ZURICH (Reuters) - UEFA president Michel Platini says the nine-year delay in him receiving a two million Swiss francs payment, which is at the centre of a Swiss prosecutor’s investigation, was due to FIFA not being able to pay him on time.
The prosecutor said Blatter was suspected of a “disloyal payment” of 2 million Swiss francs ($2.05 million) to Platini in 2011 at the expense of FIFA, allegedly made for work performed between January 1999 and June 2002. They did not say why the payment was “disloyal” or what became of the money.
“I was employed by FIFA as a special advisor to President Sepp Blatter, working on various matters related to football, such as the international football calendar. It was a full-time job,” Frenchman Platini said in an interview with the French news agency AFP.
“Like I explained to the Swiss authorities, I received only part of the agreed salary between 1998 to 2002.
“This occurred because, at the time, FIFA informed me that they would not be able to pay me the total agreed amount. Of course all the moneys received at the time were declared to the pertinent authorities,” he added.
Platini received the payment in 2011, the year FIFA president Sepp Blatter was re-elected.
In 2001, FIFA faced financial problems following the collapse of marketing partner ISL/ISMM.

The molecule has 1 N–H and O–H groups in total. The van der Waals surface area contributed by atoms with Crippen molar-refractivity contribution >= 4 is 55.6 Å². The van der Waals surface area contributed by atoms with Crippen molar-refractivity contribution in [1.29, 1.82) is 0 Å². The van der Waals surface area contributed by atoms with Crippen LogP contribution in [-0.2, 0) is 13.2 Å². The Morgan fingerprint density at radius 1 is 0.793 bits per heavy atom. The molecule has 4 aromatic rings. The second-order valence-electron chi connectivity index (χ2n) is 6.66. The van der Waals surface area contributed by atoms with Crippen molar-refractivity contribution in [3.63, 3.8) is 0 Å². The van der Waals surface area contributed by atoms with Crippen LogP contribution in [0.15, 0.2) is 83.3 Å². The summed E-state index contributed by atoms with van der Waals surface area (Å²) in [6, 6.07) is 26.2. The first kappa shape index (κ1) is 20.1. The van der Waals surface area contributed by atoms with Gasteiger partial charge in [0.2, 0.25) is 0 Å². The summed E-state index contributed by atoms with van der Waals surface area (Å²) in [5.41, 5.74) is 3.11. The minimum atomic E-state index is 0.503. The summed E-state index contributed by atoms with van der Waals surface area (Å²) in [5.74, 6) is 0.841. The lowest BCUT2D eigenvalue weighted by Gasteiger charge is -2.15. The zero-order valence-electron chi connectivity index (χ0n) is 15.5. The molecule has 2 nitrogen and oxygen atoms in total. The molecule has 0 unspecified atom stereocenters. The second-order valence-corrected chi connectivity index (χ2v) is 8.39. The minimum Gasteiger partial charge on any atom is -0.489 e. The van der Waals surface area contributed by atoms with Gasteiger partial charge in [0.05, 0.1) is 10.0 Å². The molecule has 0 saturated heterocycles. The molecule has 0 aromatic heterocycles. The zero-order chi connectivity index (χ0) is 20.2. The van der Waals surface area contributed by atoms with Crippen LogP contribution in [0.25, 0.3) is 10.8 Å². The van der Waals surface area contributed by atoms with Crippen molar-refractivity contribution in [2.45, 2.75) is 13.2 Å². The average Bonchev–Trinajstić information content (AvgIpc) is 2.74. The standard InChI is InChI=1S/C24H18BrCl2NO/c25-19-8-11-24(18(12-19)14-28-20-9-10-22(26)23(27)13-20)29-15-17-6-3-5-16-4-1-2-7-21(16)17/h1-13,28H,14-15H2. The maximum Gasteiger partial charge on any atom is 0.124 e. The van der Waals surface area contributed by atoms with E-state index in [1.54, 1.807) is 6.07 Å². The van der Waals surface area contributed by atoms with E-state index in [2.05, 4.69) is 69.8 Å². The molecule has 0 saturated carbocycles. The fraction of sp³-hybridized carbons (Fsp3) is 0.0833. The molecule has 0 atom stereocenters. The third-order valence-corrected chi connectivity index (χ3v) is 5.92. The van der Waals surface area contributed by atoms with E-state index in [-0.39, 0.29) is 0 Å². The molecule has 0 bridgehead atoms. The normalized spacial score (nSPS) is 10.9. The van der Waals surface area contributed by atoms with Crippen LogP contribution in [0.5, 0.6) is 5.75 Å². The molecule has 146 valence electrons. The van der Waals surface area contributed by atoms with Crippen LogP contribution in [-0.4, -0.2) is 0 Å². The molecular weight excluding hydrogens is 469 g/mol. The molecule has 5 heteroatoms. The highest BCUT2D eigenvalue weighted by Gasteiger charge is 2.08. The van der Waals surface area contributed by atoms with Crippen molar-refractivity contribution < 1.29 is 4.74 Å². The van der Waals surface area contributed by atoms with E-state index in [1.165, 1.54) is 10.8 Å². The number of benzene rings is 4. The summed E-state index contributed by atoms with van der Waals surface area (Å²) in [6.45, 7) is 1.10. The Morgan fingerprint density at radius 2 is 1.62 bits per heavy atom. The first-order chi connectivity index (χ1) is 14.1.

Last year, FIFA raked in more than $2 billion in revenue while its cash reserves rose to $1.523 billion.
On Tuesday, Swiss authorities said they are treating Platini as somewhere “between a witness and an accused person” in a soccer corruption probe that was widened last week to include FIFA President Sepp Blatter.
Attorney General Michael Lauber told reporters he did not rule out searching the headquarters of UEFA as part of the investigation.
Platini is running in the FIFA election to replace Blatter in February and said his case did not change his ambition.
“I am still determined to present myself as a candidate for the FIFA presidency so I can introduce the governance reforms that are necessary to restore the order and credibility to world football,” he said in the interview.
“There is no doubt about my integrity. I have done nothing wrong. That is why I have made myself fully available to cooperate with the relevant bodies and authorities to clarify whatever may be necessary,” he added.
Reporting By Simon Evans; Editing by Bernard Orr